Skip to comments.USAF Photo of the Evening: Deterrent Extraordinaire
Posted on 02/25/2013 3:49:20 PM PST by EnjoyingLife
U.S. Air Force B-2 Spirit stealth bomber sitting on the flight line at Langley Air Force Base, Virginia, USA. Via http://ChamorroBible.org/gpw/gpw-200905.htm (medium, large)
Staff Sgt. Eric T. Sheler, United States Air Force
In 1976, with his health failing, he felt compelled to communicate to NASA his belief in the low drag high lift concept inherent in the flying wing. NASA replied that the idea had technological merit comforting Northrop that his flying wing concepts hadn't been completely abandoned. By the late 1970s a variety of illnesses had left him unable to walk or speak. Shortly before his death in 1981, he was given clearance to see designs and hold a scale model of the B-2 Spirit which shared many of the design features of his YB-35 and YB-49 designs. Northrop was reported to have written on a sheet of paper "Now I know why God has kept me alive for 25 years". In the Wing Will Fly documentary, B-2 project designer John Cashen says
"As he held this model in his shaking hands, it was as if you could see his entire history with the flying wing passing through his mind"
Jack Northrop died 10 months later knowing his life's passion would be incorporated in the country's most technologically advanced Cold War weapon system.
Jack Northrop would be proud.
Sorry don't remember how to set the size.
The real crime is that for whatever reason, the US ordered that the remaining planes be scrapped. What a shame. Can you imagine one of those in the Smithsonian Flight Museum?
There was a show on “The History Channel” about the flying wing. If I remember right, the original design was credited to the Horton Brothers of Germany during WWII.
It is vary rare for them to land one at a base like Langley. They usually only go in and then back to Whiteman AFB with a rare landing allowed at Diago Garcia or Guam as I recall.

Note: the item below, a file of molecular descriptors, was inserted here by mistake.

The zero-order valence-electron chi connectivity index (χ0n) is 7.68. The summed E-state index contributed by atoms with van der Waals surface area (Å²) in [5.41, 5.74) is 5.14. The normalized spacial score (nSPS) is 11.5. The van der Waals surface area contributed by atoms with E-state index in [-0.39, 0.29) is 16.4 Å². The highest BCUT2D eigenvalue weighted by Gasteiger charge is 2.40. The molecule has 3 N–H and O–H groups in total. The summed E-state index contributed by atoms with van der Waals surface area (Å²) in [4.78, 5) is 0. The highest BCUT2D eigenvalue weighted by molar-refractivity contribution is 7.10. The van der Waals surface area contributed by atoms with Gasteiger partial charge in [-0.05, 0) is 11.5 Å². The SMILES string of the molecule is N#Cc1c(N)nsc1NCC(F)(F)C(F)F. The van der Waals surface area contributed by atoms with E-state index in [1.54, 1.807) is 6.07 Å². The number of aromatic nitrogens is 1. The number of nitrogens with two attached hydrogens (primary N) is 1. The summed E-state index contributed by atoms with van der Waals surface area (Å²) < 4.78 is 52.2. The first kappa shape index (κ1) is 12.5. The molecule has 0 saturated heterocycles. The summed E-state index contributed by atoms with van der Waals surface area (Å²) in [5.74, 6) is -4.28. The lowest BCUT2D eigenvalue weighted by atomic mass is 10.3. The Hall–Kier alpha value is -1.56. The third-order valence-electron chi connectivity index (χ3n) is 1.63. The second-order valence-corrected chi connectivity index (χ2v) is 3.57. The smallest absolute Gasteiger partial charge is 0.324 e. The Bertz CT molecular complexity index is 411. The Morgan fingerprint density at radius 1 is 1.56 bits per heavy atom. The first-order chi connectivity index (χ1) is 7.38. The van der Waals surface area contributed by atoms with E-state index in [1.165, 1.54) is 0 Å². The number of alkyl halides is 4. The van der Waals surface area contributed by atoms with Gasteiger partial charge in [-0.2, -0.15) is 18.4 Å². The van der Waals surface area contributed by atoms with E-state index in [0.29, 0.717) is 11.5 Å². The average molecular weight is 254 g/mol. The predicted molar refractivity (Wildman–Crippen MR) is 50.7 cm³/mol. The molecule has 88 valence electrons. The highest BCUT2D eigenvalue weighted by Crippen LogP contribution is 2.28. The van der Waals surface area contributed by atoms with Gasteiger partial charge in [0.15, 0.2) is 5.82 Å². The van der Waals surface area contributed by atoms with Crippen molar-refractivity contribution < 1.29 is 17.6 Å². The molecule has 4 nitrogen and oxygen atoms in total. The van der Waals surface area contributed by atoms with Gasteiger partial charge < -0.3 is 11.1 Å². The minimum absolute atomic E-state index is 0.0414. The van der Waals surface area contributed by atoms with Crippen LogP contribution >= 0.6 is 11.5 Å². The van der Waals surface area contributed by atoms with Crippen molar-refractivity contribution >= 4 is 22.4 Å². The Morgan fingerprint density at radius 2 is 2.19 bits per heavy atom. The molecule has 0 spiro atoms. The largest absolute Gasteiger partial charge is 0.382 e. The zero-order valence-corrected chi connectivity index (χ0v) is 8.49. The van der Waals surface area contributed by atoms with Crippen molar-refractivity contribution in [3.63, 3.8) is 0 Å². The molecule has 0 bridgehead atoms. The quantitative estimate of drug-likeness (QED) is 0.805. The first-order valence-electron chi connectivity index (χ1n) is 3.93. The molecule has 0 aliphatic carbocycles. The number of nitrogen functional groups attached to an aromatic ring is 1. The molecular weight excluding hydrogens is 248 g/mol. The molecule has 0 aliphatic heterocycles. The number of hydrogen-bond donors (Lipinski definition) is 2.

The crazy thing was that they had 9 of them built
and the Sec Def had them destroyed. Symington I think
it was, just insanity.
With islam in the White House, the US inventory is largely irrelevant - until the mullahs decide to use it for another holocaust.
If alive today Jack would lose the meat display case. Despite his passion he never had any interest in getting a pilot’s license.
i hadn't heard the term before. pretty funny
I saw one of these at the Wright Patt Air Force Museum in Dayton, OH. I stood there so long in awe with my mouth open my family left me and my tongue dried out. It was truly an awesome bird.
I think the A-10 was my sentimental favorite. It is the only gun to my knowledge that is so compelling they built a plane to carry it to the battlefield. She fires ~65, 3/4 pound projectiles per second when the “hawg farts.”
Wright Patt is a good stop if you ever get close.
I always get a kick out of the concept of doing bombing missions from Whiteman.
A young pilot gets out of bed, gets told to take out the garbage and feed the dog, hops in his car and goes to a briefing room somewhere.
48 hours later, he’s dog tired, getting out of his car...and his fuzzy slippered wife it standing there demanding to know why he didn’t put ALL the trash out.
Somewhere in between he was over a foreign land dropping bombs on the enemy.
What I think is particularly funny is they have an entry control point, with nobody performing the entry control function.
Now, of course, they are trying to get a good picture and don’t want an Airman in the picture, but the ropes and cones sans guard is pretty funny.
Just the start carts, no ordinance? I guess it’s fully
loaded and ready to go.
So they had an area roped off with just tires and landing gear struts standing in the appropriate spots, with a nice sign identifying it. (Just like the rest of the stuff on static display.) On all the listings for the specs, it said "You wouldn't believe it anyhow".
flying wing ping
Yep, the F-117. Made it's (most) public debut in the first Gulf War. They had one on display at Wright Patt last time I was there 2-3 years ago.
That thing is friggin awesome!!!!!!!!!!!!! Thanks for posting.
We ned 100 more of these.
Those things were darn near ivisible to radar at the time.
The Air Force knew that but cancelled them anyway.
Used it on the martians in original “War of the Worlds” Didn’t stop them!
Wasn’t that the prop driven plane at Wright Patt. I think all the jet models were destroyed!
Didja get to see the Valkyrie?
The Air Force knew that but cancelled them anyway.
You cant really blame them.
The Flying Wing was speced as a nuclear bomber.
It was a difficult plane to fly and an unstable platform from which to drop a bomb accurately. There were a couple crashes during testing and who wants to crash a plane with a couple nuclear weapon on board.
Of course then there were the rumors of Boeing offering cushy retirement jobs to the generals in charge of selecting the next intercontinental bomber.
See my post 22. Ole Jackie boy may have gotten his ideas from the Horten brothers, who actually designed the aircraft in 1935 and build a flying model in the 1940’s.
But hey, lots of ideas strike several unconnected individuals at the same time. God does things like that.